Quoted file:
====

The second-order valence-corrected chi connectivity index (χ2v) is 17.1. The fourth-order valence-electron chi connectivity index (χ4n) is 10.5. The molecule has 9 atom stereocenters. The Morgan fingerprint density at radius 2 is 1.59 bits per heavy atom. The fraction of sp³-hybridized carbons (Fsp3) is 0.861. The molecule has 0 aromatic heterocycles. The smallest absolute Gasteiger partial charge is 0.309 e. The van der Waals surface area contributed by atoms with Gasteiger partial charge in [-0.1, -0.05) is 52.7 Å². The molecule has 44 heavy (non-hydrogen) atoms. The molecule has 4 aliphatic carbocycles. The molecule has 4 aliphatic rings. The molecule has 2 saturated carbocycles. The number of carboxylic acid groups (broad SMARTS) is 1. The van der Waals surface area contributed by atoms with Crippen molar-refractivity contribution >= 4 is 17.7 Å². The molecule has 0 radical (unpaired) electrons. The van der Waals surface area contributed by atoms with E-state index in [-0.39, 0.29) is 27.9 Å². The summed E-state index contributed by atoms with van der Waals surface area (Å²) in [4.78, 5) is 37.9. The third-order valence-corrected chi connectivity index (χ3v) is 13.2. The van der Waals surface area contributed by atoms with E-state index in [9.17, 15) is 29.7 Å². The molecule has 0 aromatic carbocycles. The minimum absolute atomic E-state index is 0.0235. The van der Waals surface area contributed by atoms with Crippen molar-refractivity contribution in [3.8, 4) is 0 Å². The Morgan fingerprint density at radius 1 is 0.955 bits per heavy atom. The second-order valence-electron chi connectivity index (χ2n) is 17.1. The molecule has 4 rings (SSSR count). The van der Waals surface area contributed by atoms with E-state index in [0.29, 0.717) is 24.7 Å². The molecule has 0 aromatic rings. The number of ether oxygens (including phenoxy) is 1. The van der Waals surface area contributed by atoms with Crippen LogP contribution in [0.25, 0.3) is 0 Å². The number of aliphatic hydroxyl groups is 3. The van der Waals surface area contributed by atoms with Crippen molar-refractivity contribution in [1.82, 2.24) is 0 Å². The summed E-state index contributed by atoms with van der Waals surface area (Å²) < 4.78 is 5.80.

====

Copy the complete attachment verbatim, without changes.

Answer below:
The second-order valence-corrected chi connectivity index (χ2v) is 17.1. The fourth-order valence-electron chi connectivity index (χ4n) is 10.5. The molecule has 9 atom stereocenters. The Morgan fingerprint density at radius 2 is 1.59 bits per heavy atom. The fraction of sp³-hybridized carbons (Fsp3) is 0.861. The molecule has 0 aromatic heterocycles. The smallest absolute Gasteiger partial charge is 0.309 e. The van der Waals surface area contributed by atoms with Gasteiger partial charge in [-0.1, -0.05) is 52.7 Å². The molecule has 44 heavy (non-hydrogen) atoms. The molecule has 4 aliphatic carbocycles. The molecule has 4 aliphatic rings. The molecule has 2 saturated carbocycles. The number of carboxylic acid groups (broad SMARTS) is 1. The van der Waals surface area contributed by atoms with Crippen molar-refractivity contribution >= 4 is 17.7 Å². The molecule has 0 radical (unpaired) electrons. The van der Waals surface area contributed by atoms with E-state index in [-0.39, 0.29) is 27.9 Å². The summed E-state index contributed by atoms with van der Waals surface area (Å²) in [4.78, 5) is 37.9. The third-order valence-corrected chi connectivity index (χ3v) is 13.2. The van der Waals surface area contributed by atoms with E-state index in [9.17, 15) is 29.7 Å². The molecule has 0 aromatic carbocycles. The minimum absolute atomic E-state index is 0.0235. The van der Waals surface area contributed by atoms with Crippen molar-refractivity contribution in [3.8, 4) is 0 Å². The Morgan fingerprint density at radius 1 is 0.955 bits per heavy atom. The second-order valence-electron chi connectivity index (χ2n) is 17.1. The molecule has 4 rings (SSSR count). The van der Waals surface area contributed by atoms with E-state index in [0.29, 0.717) is 24.7 Å². The molecule has 0 aromatic rings. The number of ether oxygens (including phenoxy) is 1. The van der Waals surface area contributed by atoms with Crippen LogP contribution in [0.25, 0.3) is 0 Å². The number of aliphatic hydroxyl groups is 3. The van der Waals surface area contributed by atoms with Crippen molar-refractivity contribution in [1.82, 2.24) is 0 Å². The summed E-state index contributed by atoms with van der Waals surface area (Å²) < 4.78 is 5.80.